As Harvey barreled toward Texas and pummeled our cities, President Donald Trump tweeted a lot. In multiple tweets, he urged Texans to be safe and showed he was keeping tabs on the situation. But he also made several major non-storm related moves, such as pardoning former Arizona Sheriff Joe Arpaio and signing a ban on transgender military members, both of which drew criticism for supposedly using the storm to shield potential blowback. In between cheerful Twitter updates praising the federal, state, and local responses to Harvey, Trump also took time to tweet praise for a newly released book authored by controversial Milwaukee Sheriff David Clarke, once again called for the construction of a border wall, and threatened to terminate NAFTA. He also announced a trip to Texas. “I will be going to Texas as soon as that trip can be made without causing disruption. The focus must be life and safety,” Trump wrote on Sunday morning, before following up with a second tweet: “I will also be going to a wonderful state, Missouri, that I won by a lot in ’16. Dem C.M. is opposed to big tax cuts. Republican will win S!” Trump is scheduled to arrive in Texas on Tuesday. His last tweet about Harvey came on Sunday night. “HISTORIC rainfall in Houston, and all over Texas. Floods are unprecedented, and more rain coming. Spirit of the people is incredible.Thanks!”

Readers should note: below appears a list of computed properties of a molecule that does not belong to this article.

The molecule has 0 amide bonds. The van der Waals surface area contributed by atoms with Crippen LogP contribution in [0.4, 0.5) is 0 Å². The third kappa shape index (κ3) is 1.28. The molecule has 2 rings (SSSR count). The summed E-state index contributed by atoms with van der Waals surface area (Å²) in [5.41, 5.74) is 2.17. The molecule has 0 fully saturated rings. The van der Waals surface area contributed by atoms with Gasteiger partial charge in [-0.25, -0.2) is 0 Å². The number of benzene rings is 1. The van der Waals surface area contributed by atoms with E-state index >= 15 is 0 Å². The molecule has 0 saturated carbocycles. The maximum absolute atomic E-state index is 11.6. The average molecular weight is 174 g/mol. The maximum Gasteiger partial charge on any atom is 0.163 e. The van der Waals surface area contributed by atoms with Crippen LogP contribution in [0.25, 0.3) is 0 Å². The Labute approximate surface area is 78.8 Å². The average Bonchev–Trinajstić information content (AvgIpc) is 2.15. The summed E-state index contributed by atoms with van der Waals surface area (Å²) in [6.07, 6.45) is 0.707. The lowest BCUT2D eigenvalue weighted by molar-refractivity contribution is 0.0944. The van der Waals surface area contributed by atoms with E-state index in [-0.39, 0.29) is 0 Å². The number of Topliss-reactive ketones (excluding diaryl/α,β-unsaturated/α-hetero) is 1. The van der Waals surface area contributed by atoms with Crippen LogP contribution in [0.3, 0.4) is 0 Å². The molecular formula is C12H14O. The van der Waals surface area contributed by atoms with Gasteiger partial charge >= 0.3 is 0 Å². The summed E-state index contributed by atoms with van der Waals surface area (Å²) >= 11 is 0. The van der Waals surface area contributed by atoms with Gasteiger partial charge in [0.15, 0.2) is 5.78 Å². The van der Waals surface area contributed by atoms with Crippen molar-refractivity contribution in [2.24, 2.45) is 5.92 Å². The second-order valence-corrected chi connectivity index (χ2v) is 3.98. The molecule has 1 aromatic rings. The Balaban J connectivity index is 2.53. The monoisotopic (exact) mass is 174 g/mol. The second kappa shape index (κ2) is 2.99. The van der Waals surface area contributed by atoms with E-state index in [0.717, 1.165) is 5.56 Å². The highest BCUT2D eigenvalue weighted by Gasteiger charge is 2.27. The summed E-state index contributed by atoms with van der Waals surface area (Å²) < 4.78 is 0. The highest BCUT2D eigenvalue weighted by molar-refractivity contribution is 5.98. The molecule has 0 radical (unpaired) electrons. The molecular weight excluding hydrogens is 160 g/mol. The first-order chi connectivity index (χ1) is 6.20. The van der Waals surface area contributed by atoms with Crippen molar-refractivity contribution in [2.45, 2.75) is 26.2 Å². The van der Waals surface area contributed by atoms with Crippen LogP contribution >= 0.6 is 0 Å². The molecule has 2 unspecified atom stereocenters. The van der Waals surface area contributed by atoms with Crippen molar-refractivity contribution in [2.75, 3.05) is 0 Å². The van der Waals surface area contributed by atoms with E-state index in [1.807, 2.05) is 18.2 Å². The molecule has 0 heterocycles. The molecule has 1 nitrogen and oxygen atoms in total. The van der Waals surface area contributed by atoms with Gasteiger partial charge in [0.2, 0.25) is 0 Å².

You don’t need a boat to help out with the rescue and recovery efforts—though if you do have one, your assistance is sorely needed. The Harris County Sheriff’s Office announced over the weekend that it’s looking for volunteer help with water rescues. If you have a “high-water, safe boat or vehicle,” the agency asks that you please help out (call the Harris County Fire Marshall’s Office at 713-881-3100 to coordinate ways you can help with rescues). Texas Monthly‘s Dan Solomon has compiled a list of reputable aid organizations you should donate to if you can, covering everything from dog food to diapers. Houston Texans star J.J. Watt has already raised nearly $300,000 on a fundraising website he set up during the storm. The Huffington Post has a solid list of ways to give money, give blood, or provide services and housing. Also, definitely read this ProPublica article about how to give to the right aid organizations after a disaster.
WHAT WE’RE READING
Some links are paywalled or subscription-only.
Houston wasn’t ready for Hurricane Harvey Texas Tribune
Read this story about a Rockport man who braved the storm in a truck with his wife and four dogs Dallas Morning News
Houston, before and after Harvey New York Times
Harvey might destroy the federal flood insurance program and ruin homeowners The Atlantic
Rockport’s 1,000-year-old tree survived Harvey Houston Chronicle